Before was sworn into office in January, ) decided his 10th Congressional District seat was one it could win in 2012.
Nearly five months later, , a community organizer from Waukegan, has formally announced his candidacy for the Democratic nomination to oppose Dold. Bradley S. Schneider, a business consultant from Deerfield, has also expressed interest.
Last week they both went on an educational field trip with the DCCC.
Special schooling from Plouffe, Pelosi
Sheyman and Schneider were two of 34 congressional candidates to receive special schooling at a training session conducted by the DCCC in Washington. The national party has made the district one of its 12 top tier races, according to Sheyman.
“We heard from leaders like David Plouffe,” Sheyman said of his training sessions. Plouffe is a senior adviser to President Barack Obama and was the manager of the president’s 2008 campaign.
“It was good to see the coordinated effort between the administration and the DCCC to help us take back the House," Sheyman said. "We’re not just going for 25 seats but many more districts. This is healthy for our party.”
The Democrats need a net gain of 25 seats to become the majority party in the House of Representatives.
Sheyman and Schneider met with people such as Rep. Nancy Pelosi (D-CA), the former House speaker and current minority leader, as well as labor leaders and technocrats to help prepare them to wage effective campaigns.
Redistricting process still under way
All this is happening even though the The state legislature will vote on the redistricting process by the end of May, according to
Sheyman, who thinks the 10th District will stay the same when the new map is complete, explained that it was important to get an early start to his campaign, even if that means campaigning before all of his potential constituents are known.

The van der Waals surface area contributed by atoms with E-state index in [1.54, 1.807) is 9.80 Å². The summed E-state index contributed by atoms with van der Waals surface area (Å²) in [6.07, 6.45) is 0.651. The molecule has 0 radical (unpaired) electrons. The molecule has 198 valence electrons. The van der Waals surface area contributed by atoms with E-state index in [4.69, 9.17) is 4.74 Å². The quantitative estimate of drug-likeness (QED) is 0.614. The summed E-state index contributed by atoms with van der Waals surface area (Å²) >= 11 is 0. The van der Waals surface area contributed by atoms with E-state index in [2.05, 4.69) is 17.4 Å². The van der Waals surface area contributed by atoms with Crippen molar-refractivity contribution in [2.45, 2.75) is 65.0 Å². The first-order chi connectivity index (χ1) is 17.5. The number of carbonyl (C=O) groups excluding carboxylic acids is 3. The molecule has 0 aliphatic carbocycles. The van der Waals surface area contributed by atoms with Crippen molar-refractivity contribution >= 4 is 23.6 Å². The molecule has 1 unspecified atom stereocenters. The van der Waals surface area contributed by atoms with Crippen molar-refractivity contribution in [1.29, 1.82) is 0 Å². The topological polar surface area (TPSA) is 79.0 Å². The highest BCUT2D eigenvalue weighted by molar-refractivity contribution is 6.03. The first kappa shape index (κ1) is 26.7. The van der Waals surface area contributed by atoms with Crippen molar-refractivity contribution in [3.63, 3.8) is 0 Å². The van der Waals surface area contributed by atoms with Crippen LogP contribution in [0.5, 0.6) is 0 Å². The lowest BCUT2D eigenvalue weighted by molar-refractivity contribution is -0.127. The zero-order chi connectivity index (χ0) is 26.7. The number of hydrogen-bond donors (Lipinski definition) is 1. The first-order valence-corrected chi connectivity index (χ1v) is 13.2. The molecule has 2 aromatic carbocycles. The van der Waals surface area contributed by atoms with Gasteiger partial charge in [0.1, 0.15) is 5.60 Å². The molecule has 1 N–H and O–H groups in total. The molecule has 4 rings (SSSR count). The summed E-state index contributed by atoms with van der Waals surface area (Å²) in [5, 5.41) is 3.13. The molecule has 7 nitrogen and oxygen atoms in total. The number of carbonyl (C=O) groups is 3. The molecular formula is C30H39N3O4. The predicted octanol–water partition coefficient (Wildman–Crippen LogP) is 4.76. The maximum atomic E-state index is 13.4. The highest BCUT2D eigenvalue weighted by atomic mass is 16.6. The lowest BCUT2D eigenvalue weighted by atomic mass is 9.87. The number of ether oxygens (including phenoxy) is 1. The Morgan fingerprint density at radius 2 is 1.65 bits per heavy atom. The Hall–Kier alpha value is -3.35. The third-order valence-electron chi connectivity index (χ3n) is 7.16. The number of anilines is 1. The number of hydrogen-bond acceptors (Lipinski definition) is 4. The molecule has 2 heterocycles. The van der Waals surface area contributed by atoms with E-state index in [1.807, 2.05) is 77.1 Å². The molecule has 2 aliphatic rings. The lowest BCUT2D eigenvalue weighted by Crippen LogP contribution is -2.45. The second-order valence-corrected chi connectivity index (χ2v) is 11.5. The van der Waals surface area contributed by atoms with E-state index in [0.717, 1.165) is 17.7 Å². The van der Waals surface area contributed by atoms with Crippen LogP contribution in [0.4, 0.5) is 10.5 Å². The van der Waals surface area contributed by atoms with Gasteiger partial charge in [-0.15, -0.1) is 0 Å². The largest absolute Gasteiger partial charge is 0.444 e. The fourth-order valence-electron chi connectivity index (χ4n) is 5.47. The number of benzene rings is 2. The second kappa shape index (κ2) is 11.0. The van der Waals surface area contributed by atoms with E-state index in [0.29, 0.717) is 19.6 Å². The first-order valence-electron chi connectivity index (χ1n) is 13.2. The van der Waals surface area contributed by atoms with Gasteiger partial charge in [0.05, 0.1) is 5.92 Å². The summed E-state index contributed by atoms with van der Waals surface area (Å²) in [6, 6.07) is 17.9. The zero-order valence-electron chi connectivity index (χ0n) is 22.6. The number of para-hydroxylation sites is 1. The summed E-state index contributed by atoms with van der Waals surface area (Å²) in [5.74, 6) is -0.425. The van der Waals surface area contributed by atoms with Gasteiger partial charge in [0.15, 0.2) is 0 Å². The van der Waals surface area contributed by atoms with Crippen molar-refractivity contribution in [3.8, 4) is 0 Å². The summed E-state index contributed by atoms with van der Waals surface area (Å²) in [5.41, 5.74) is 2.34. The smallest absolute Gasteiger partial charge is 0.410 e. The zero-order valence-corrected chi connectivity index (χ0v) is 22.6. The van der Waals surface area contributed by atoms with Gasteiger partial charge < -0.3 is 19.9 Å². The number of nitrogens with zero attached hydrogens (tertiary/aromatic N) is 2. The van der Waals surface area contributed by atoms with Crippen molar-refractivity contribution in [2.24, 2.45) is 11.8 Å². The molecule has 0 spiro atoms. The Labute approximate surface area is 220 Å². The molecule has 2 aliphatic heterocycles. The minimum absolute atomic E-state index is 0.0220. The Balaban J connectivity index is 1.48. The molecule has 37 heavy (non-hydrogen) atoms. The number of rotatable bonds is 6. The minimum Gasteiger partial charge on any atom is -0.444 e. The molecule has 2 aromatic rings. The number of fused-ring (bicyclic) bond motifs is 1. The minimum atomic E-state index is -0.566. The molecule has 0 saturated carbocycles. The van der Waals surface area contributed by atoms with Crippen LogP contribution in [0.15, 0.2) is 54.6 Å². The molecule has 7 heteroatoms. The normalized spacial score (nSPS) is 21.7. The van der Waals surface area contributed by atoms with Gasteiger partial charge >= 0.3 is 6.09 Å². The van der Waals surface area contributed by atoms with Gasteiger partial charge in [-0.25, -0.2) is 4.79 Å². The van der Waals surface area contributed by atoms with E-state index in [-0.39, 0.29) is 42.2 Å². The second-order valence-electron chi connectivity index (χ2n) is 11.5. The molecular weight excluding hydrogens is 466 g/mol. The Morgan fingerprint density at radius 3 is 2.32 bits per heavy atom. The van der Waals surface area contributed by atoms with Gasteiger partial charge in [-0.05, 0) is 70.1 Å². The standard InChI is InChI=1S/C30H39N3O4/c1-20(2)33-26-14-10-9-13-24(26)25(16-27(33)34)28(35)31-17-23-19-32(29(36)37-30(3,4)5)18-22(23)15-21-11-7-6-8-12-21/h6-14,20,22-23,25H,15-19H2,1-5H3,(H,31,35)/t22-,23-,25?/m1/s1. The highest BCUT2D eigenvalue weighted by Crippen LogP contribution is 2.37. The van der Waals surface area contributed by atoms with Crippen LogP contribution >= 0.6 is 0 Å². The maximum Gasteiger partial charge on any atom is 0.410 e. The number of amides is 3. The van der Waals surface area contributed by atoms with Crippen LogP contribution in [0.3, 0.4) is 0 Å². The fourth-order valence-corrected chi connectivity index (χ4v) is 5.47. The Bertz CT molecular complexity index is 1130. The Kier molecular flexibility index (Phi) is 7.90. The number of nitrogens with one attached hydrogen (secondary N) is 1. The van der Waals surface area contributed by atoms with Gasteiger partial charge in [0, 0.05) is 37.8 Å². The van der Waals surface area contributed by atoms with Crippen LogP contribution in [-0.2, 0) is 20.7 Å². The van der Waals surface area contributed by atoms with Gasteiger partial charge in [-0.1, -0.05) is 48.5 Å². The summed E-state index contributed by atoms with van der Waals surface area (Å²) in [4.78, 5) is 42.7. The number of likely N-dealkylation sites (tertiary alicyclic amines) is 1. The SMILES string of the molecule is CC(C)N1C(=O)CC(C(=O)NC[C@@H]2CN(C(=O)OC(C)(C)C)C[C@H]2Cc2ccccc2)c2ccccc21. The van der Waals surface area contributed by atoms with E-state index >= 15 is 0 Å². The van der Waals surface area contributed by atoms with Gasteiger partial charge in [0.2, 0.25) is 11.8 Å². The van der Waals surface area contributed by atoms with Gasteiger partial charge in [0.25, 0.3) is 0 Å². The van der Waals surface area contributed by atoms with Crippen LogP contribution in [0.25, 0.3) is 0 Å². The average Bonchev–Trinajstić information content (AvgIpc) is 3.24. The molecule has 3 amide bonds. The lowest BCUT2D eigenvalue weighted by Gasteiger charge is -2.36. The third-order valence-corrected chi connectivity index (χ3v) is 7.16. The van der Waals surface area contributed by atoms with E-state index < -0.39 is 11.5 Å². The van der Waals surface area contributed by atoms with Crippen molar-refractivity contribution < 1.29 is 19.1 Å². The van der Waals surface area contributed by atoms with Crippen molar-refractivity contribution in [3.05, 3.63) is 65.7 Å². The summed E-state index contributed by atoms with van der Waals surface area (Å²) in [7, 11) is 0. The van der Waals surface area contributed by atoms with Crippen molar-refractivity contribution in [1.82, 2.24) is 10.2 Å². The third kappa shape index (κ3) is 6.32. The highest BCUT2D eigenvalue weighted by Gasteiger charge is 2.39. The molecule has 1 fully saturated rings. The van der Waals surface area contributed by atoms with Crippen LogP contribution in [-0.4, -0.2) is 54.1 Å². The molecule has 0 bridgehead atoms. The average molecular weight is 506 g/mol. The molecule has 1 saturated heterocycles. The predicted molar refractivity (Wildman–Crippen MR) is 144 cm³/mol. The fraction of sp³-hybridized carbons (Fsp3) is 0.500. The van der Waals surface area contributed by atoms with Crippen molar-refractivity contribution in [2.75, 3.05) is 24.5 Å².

"We need to have a serious discussion about the issues and we need to have it now," he said.
Dold is busy introducing legislation in Washington——and conducting to report on his efforts to the citizens. He, too, is not concerned about the state’s remap effort.
“Illinois' 10th District is a classic swing district,” Dold said. “We have a large number of independent voters and it will likely always be targeted by both parties.”
, the head of the Illinois 10th Congressional District Democrats, is pleased to see the DCCC taking the race so seriously and that several candidates have already begun campaigning. Sheyman, for example, has opened an office in downtown Waukegan and is actively fundraising and holding events.
“He is a candidate who is putting together a real campaign," Gash said about Sheyman.
Schneider has yet to take those steps, but told Patch he would be ready to discuss his ideas in more detail soon.
Bush-era tax cuts
Sheyman and Dold agree that strengthening the economy, creating jobs and slashing the federal deficit are the most pressing national concerns, but differ in their approach. Dold opposes raising taxes, while Sheyman would like to eliminate the Bush-era tax cuts.
“Revenue is at its lowest point in the last 40 years, according to the nonpartisan Congressional Budget Office,” Sheyman said. “The Bush tax cuts are the biggest reason."
Dold, on the other hand, thinks reducing the deficit means spending less.
“I believe that we must make cuts before raising taxes,” he said. “Every federal department needs to be cut and every program needs to be reviewed.”
Sheyman agrees spending must be reduced, but wants part of the reduction to come from eliminating tax breaks for corporations like oil companies and increasing taxes for the wealthy. He's a fan of Rep. Jan Schakowsky's (D-Evanston) proposal, introduced in March, which would increase taxes for people earning more than $1 million a year.
“[Schakowsky's] proposal is a good idea for the people at the very top to pay more,” Sheyman said.
Dold wants to see revenue grow through increasing the number of people employed and paying taxes rather than increasing the burden on those who already have jobs. He also puts a high priority on spending less.
“I believe we must stop out-of-control spending and focus on private sector job growth,” Dold said. “We must grow revenue by putting more people back to work."